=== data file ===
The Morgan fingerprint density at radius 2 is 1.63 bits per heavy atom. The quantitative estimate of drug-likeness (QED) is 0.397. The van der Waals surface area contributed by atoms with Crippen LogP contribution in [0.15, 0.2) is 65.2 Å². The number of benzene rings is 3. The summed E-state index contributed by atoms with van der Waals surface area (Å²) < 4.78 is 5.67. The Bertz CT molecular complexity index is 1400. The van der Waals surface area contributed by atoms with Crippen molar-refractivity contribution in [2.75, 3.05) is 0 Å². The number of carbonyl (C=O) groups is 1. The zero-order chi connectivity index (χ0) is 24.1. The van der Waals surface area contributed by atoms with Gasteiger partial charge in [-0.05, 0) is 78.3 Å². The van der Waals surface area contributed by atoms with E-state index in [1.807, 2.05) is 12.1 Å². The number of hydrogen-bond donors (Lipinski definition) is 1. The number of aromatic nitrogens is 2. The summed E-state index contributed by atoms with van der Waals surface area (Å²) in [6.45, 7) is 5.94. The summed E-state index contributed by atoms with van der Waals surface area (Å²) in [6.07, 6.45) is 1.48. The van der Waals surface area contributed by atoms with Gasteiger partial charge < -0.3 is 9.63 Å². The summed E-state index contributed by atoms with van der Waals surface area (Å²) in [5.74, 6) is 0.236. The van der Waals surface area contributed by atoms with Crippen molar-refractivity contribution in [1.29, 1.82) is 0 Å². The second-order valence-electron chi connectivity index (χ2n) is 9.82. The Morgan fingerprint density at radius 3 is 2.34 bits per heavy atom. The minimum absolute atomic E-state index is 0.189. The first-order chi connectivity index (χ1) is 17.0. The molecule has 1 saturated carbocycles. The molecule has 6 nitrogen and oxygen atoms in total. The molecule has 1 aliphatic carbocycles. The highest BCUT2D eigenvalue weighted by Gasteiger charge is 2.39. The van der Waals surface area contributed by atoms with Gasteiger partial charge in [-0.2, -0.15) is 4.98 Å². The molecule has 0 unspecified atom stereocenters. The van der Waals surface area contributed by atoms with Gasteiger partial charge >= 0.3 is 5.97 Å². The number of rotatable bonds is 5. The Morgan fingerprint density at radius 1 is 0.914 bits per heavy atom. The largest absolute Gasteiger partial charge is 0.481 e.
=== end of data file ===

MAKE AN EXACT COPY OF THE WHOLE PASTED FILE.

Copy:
The Morgan fingerprint density at radius 2 is 1.63 bits per heavy atom. The quantitative estimate of drug-likeness (QED) is 0.397. The van der Waals surface area contributed by atoms with Crippen LogP contribution in [0.15, 0.2) is 65.2 Å². The number of benzene rings is 3. The summed E-state index contributed by atoms with van der Waals surface area (Å²) < 4.78 is 5.67. The Bertz CT molecular complexity index is 1400. The van der Waals surface area contributed by atoms with Crippen molar-refractivity contribution in [2.75, 3.05) is 0 Å². The number of carbonyl (C=O) groups is 1. The zero-order chi connectivity index (χ0) is 24.1. The van der Waals surface area contributed by atoms with Gasteiger partial charge in [-0.05, 0) is 78.3 Å². The van der Waals surface area contributed by atoms with E-state index in [1.807, 2.05) is 12.1 Å². The number of hydrogen-bond donors (Lipinski definition) is 1. The number of aromatic nitrogens is 2. The summed E-state index contributed by atoms with van der Waals surface area (Å²) in [6.45, 7) is 5.94. The summed E-state index contributed by atoms with van der Waals surface area (Å²) in [6.07, 6.45) is 1.48. The van der Waals surface area contributed by atoms with Gasteiger partial charge < -0.3 is 9.63 Å². The summed E-state index contributed by atoms with van der Waals surface area (Å²) in [5.74, 6) is 0.236. The van der Waals surface area contributed by atoms with Crippen molar-refractivity contribution in [1.29, 1.82) is 0 Å². The second-order valence-electron chi connectivity index (χ2n) is 9.82. The Morgan fingerprint density at radius 3 is 2.34 bits per heavy atom. The minimum absolute atomic E-state index is 0.189. The first-order chi connectivity index (χ1) is 17.0. The molecule has 1 saturated carbocycles. The molecule has 6 nitrogen and oxygen atoms in total. The molecule has 1 aliphatic carbocycles. The highest BCUT2D eigenvalue weighted by Gasteiger charge is 2.39. The van der Waals surface area contributed by atoms with Gasteiger partial charge in [-0.2, -0.15) is 4.98 Å². The molecule has 0 unspecified atom stereocenters. The van der Waals surface area contributed by atoms with Gasteiger partial charge >= 0.3 is 5.97 Å². The number of rotatable bonds is 5. The Morgan fingerprint density at radius 1 is 0.914 bits per heavy atom. The largest absolute Gasteiger partial charge is 0.481 e.